264. 264
    Tilda Swinton's Bald Cap says:

    Drex at LGM:

    Does he think that his experience having a “white working class background” doesn’t usefully shape his politics and priorities? The same is true for being a black person with experience with/understanding of racism, or a Latina with connections to communities/cultures Sanders isn’t a part of. There are excellent reasons why, say, a black congressman who represents black people in Georgia doesn’t sound like a white Senator representing white people in a white state. These are the same reasons why he feels he can maintain the pose of being an advocate for an inclusive left, despite critiquing diversity in the same speech where he says a majority of Trump voters aren’t racist.

  265. 265
    FlipYrWhig says:

    @les: It frankly sounds to me like Sanders is articulating a compelling vision for what the _Republican_ Party should stand for.

  266. 266
    les says:

    @Marc: Look, you push arguments that are ridiculous on their face–the guy that lost the Dem primary ans spent the last half of that primary calling Dems corrupt and arguing that Dems should ignore the votes of the Dems that voted and acclaim him the candidate, was not winning a national election–and when called on it, whine that you’re being insulted. And then go on to say that the only salvation of the Dem party is to pay attention to that guy, while he joins the orange shitgibbon in saying we have to stop ignoring white workers. You made an argument that contradicts itself on its face. Sorry, that ain’t bright. Learn to be contradicted without 70 posts on how awful it is that you’ve been insulted. And then trying to tell me that progressivism can’t go forward if you feel insulted.
    Jebus. Piss off.

  267. 267
    FlipYrWhig says:

    @Tilda Swinton’s Bald Cap: I know that in a way this is unfair, but I don’t think Bernie Sanders HAS a white working-class background, either personally or politically. From everything I’ve ever seen, he was a student protester and utopian socialist who moved to Vermont because of what it represented to him. He’s not a product of the labor movement and doesn’t represent an industrial state. He’s basically a slightly pre-hippie intellectual radical. His whole act is a pose based on theory.

  268. 268
    Chris says:

    @FlipYrWhig:

    The thing that pisses me off is that between the Affordable Care Act, Occupy Wall Street, the rise of Elizabeth Warren and her message, the Fight for Fifteen and the like, the economic left was probably more on the rise than it had been in decades. Sanders had an opportunity to capitalize on that and start a real conversation on the need for more of it.

    Instead, he pissed it all away on an incoherent whine about the Democratic Party nomination process. And ever since election night he’s been doubling down on the Democrat-punching, and telling his followers to chase a mirage. He’s worse than useless, he’s doing real damage not just to the party but to the economic-justice cause and completely destroying any potential they might have to make a difference.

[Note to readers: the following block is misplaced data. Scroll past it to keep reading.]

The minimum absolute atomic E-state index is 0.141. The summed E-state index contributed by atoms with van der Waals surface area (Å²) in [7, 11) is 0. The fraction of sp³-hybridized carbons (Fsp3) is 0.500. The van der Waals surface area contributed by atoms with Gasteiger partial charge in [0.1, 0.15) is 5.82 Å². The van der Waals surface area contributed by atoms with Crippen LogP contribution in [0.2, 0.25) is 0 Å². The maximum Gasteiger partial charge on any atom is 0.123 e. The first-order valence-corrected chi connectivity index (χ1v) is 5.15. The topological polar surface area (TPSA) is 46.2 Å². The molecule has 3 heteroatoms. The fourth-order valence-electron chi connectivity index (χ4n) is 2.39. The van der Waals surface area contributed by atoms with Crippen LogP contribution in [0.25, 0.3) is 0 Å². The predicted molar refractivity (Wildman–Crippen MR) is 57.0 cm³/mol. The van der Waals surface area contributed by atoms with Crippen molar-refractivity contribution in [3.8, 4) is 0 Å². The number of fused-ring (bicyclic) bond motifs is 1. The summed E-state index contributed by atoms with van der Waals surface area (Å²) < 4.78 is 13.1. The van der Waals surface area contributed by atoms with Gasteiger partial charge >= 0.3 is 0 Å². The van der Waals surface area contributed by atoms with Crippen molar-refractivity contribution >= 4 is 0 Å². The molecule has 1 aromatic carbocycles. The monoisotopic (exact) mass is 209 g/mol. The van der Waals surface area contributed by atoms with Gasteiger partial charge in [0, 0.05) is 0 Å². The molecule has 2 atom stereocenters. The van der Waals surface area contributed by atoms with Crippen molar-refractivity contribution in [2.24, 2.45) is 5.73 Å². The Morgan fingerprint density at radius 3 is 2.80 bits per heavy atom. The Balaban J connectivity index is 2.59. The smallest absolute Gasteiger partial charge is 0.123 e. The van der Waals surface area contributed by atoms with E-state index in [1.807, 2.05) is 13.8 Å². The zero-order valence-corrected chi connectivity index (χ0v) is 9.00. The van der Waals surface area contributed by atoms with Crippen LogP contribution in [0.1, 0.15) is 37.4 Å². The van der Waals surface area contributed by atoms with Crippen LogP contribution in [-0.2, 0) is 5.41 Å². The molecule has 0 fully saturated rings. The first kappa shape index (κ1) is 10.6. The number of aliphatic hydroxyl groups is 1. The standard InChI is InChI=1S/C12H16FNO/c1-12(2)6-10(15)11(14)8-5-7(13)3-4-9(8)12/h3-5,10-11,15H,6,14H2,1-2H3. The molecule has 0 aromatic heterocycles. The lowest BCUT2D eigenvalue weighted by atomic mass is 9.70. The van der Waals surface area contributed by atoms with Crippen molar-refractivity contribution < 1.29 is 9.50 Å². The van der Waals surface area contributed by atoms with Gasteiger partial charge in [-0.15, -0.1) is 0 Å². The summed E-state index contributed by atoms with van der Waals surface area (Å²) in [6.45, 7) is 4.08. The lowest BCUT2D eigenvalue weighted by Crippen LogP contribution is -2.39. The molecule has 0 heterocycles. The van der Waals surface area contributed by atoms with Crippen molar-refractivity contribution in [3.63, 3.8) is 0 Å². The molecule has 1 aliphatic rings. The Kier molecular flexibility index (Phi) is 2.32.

269. 269
    Tilda Swinton's Bald Cap says:

    @FlipYrWhig: Agree.

  270. 270
    Gravenstone says:

    I see the BernieBros are out in good force today. Your man is 1) a back bench rabble rouser of no significant legislative accomplishment and pipe dream ambitions; and 2) not a Democrat – he has reiterated his intent to serve as an Independent until his current term expires. Should he wish to formally change his affiliation to Democrat, he may do so at his earliest opportunity. So for the present time, he (and you) can kindly shut the fuck up and go back to being a peon of no consequence.

  271. 271
    Botsplainer, Cryptofascist Tool of the Oppressor Class says:

    @Marc:

    Fuck Bernie Sanders. I’m donated to any D that runs against him, and as we’re in the minority for the foreseeable future, I’m donating to his Republican opponent.

    Fuck him and his “corrupt Democrats” narrative.

  272. 272
    japa21 says:

    @DCF: You do realize it was the Democratic voters that selected Clinton, not the DNC. And you would hard pressed to show that she represented either a neoliberalism or Third Way approach.

  273. 273
    Msut77 says:

    @Bobby Thomson:

    You people are sounding crazy. Sanders campaigned for hillary did everything in his power. She did not help herself when she said things like not supporting free tuition for Trumps kids , it was patonizingly stupid.

  274. 274
    Villago Delenda Est says:

    @les: THIS

    It’s about making sure the mudpeople stay in the mud.

  275. 275
    FlipYrWhig says:

    @Chris: Sanders annoys me because I feel like I recognize his type from a mile away, but IMHO he’s genuinely appalled by Wall Street, corporations, and financialized “late capitalism.” But I really don’t find that the “white working class” is particularly worked up about that cluster of ideas. Just think of the relative status of Walmart to Occupy participants (probably second only to Goldman Sachs among designated enemies), vs. among the white working class (practically a point of pride).

  276. 276
    Peale says:

    Spend too much time becoming the working class voice you will find that the working class is very tiny, indeed. Most people consider themselves to be “middle class” regardless of what they do. The self described “working class” is probably 10% of the population.